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posted by Woods on Thursday May 15 2014, @02:02PM   Printer-friendly
from the they-never-make-them-like-they-used-to dept.

Ryan Reed reports that when most Game of Thrones fans imagine George R.R. Martin writing his epic fantasy novels, they probably picture the author working on a futuristic desktop (or possibly carving his words onto massive stones like the Ten Commandments). But the truth is that Martin works on an outdated DOS machine using '80s word processor WordStar 4.0, as he revealed during an interview on Conan. 'I actually like it,' says Martin. 'It does everything I want a word processing program to do, and it doesn't do anything else. I don't want any help. I hate some of these modern systems where you type a lower case letter and it becomes a capital letter. I don't want a capital. If I wanted a capital, I would have typed a capital. I know how to work the shift key.' 'I actually have two computers,' Martin continued. 'I have a computer I browse the Internet with and I get my email on, and I do my taxes on. And then I have my writing computer, which is a DOS machine, not connected to the Internet.'

 
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  • (Score: 2) by Foobar Bazbot on Friday May 16 2014, @03:46AM

    by Foobar Bazbot (37) on Friday May 16 2014, @03:46AM (#44096) Journal

    then you can't do anything else while you're in DOS, since it's a single-tasking environment.

    Eh, not really. DR DOS (or one of the various brandings it went through, Novell, Caldera, and back to DR) 6.0 and newer had task switching (to the user, it works something like virtual consoles on *n*x, but with an implicit SIGSTOP/SIGCONT when switching from/to a console), and 7.0 and newer (which includes every version of DOS anyone in their right mind would consider installing these days) have full time-slice multitasking used in the same manner (you switch consoles, stuff on the other consoles keeps running).

    Plus running DOS on a modern 24" widescreen monitor would be painful with the fonts all stretched-out.

    Eh, 132x50 or 132x60 into 16:9 gives a character aspect ratio of 1:1.48 or 1:1.24 -- IMO 1:1.24 is about right, but I hate the ~1:2 aspect ratio of 80x25 on a 4:3 screen, so ymmv... Now 24" might leave you with silly big letters (or not, depending how old one's eyes are), but there's plenty of smaller monitors out there.

    I'm not sure how flexible wordstar is in handling non-standard character counts (i.e. anything other than {80,132}x{25,30,43,50,60,86}, but I think you can set it for any mode, possibly with the help of a hex editor, in which case you can come within a few pixels of exactly matching your monitor's native res.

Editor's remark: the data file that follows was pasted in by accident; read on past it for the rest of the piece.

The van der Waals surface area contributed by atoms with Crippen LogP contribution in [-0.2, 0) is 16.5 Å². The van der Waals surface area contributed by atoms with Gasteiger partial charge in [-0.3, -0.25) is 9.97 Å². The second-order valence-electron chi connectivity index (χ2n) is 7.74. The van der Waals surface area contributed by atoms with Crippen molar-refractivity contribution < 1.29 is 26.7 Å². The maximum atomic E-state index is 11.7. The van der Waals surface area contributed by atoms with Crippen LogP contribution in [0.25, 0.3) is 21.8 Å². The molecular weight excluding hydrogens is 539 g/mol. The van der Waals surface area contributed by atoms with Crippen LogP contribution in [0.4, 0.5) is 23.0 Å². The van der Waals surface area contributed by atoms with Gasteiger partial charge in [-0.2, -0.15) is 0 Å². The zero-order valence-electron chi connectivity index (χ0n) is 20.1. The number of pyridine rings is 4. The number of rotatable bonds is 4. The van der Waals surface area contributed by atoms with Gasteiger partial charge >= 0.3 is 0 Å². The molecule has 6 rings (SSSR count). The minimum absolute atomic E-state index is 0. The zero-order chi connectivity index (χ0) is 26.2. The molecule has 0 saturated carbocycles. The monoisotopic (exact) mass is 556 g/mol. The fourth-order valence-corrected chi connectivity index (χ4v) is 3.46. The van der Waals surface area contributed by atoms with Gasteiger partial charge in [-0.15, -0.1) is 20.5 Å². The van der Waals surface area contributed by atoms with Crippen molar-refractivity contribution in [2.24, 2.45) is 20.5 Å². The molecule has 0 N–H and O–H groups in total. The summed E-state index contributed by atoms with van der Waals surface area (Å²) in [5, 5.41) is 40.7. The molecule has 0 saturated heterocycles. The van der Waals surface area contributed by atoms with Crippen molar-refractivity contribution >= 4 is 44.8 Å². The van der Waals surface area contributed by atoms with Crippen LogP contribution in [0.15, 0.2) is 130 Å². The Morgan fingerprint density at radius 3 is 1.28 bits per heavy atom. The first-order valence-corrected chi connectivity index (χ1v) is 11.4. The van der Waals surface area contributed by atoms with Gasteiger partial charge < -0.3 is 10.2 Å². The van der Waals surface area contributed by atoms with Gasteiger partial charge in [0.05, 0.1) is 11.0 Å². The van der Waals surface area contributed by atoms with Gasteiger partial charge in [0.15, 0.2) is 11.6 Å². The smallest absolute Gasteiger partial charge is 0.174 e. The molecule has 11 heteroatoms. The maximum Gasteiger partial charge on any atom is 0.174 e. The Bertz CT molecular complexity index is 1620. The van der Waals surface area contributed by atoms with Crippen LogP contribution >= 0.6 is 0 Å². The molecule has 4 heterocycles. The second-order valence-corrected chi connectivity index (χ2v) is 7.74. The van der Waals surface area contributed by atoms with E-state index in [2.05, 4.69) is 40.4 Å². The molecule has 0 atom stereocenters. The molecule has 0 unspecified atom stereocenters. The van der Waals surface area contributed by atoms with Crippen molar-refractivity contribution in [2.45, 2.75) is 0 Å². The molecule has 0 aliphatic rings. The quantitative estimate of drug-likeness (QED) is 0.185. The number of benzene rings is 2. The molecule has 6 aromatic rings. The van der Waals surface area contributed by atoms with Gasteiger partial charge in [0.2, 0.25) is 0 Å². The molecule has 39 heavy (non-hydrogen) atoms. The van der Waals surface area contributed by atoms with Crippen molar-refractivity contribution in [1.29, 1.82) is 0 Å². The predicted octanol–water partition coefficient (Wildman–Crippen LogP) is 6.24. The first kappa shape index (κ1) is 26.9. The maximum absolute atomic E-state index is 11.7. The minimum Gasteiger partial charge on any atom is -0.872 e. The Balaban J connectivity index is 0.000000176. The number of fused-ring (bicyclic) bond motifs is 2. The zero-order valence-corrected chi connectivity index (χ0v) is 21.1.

If it is restricted to the standard modes, I'd look for a monitor with 1280x800 native resolution, and set up a text mode of 1188x800 (132x50, 9x16 character cells) or 1188x780 (132x60, 9x13), or a 1280x720 screen with 1188x700 (132x50, 9x14) or 1188x720 (132x60, 9x12). Either way, add additional padding to match 1280x800 or 1280x720 timings, and you get pixel-for-pixel output (no LCD interpolation rubbish), a standard screen size, and only a reasonable wasted border. A 1280x1024 monitor is also a reasonable choice, with 1188x1020 (132x60, 9x17 -- a little tall character cell, IMO) or 1188x946 (132x86, 9x11 -- I'd accept it, but most people would find the character cell too short) being suitable. But like I said, I think wordstar supports arbitrary resolutions, so you can pick your preferred character cell, divide it into your LCD's native resolution, and make it work.

    If you use DOSBOX, you don't have this problem. DOS runs in a little window, and you can still do all your other stuff in the background, like checking email, looking up things on the internet, etc.

    And yet, some people would consider that a disadvantage, and given that GRRM is, in 2014, using a dedicated DOS machine for writing, I suspect he's among them. Sure, it's best to choose to not get distracted just because the internet is there, but for those who fall short on internally-imposed discipline (most of us), externally-imposed discipline is better than no discipline at all.

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